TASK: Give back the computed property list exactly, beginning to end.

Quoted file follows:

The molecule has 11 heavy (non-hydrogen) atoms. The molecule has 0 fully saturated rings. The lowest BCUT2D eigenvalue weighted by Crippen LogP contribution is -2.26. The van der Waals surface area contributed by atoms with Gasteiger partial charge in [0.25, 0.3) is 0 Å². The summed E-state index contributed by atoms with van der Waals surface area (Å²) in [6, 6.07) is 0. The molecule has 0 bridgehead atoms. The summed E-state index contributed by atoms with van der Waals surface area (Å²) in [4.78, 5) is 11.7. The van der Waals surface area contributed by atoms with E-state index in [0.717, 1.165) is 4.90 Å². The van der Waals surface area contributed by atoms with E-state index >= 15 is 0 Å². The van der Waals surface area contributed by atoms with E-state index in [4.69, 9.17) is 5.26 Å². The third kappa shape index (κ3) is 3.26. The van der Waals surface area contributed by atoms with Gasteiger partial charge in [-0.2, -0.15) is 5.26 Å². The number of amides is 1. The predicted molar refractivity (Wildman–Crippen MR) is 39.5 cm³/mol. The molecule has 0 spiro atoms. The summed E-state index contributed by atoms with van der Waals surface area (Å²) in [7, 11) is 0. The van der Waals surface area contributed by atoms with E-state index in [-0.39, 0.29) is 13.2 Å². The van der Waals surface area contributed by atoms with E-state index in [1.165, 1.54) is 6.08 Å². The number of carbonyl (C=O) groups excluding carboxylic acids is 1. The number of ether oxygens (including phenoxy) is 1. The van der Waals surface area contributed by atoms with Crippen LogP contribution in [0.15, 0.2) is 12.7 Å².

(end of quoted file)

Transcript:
The molecule has 11 heavy (non-hydrogen) atoms. The molecule has 0 fully saturated rings. The lowest BCUT2D eigenvalue weighted by Crippen LogP contribution is -2.26. The van der Waals surface area contributed by atoms with Gasteiger partial charge in [0.25, 0.3) is 0 Å². The summed E-state index contributed by atoms with van der Waals surface area (Å²) in [6, 6.07) is 0. The molecule has 0 bridgehead atoms. The summed E-state index contributed by atoms with van der Waals surface area (Å²) in [4.78, 5) is 11.7. The van der Waals surface area contributed by atoms with E-state index in [0.717, 1.165) is 4.90 Å². The van der Waals surface area contributed by atoms with E-state index >= 15 is 0 Å². The van der Waals surface area contributed by atoms with E-state index in [4.69, 9.17) is 5.26 Å². The third kappa shape index (κ3) is 3.26. The van der Waals surface area contributed by atoms with Gasteiger partial charge in [-0.2, -0.15) is 5.26 Å². The number of amides is 1. The predicted molar refractivity (Wildman–Crippen MR) is 39.5 cm³/mol. The molecule has 0 spiro atoms. The summed E-state index contributed by atoms with van der Waals surface area (Å²) in [7, 11) is 0. The van der Waals surface area contributed by atoms with E-state index in [-0.39, 0.29) is 13.2 Å². The van der Waals surface area contributed by atoms with E-state index in [1.165, 1.54) is 6.08 Å². The number of carbonyl (C=O) groups excluding carboxylic acids is 1. The number of ether oxygens (including phenoxy) is 1. The van der Waals surface area contributed by atoms with Crippen LogP contribution in [0.15, 0.2) is 12.7 Å².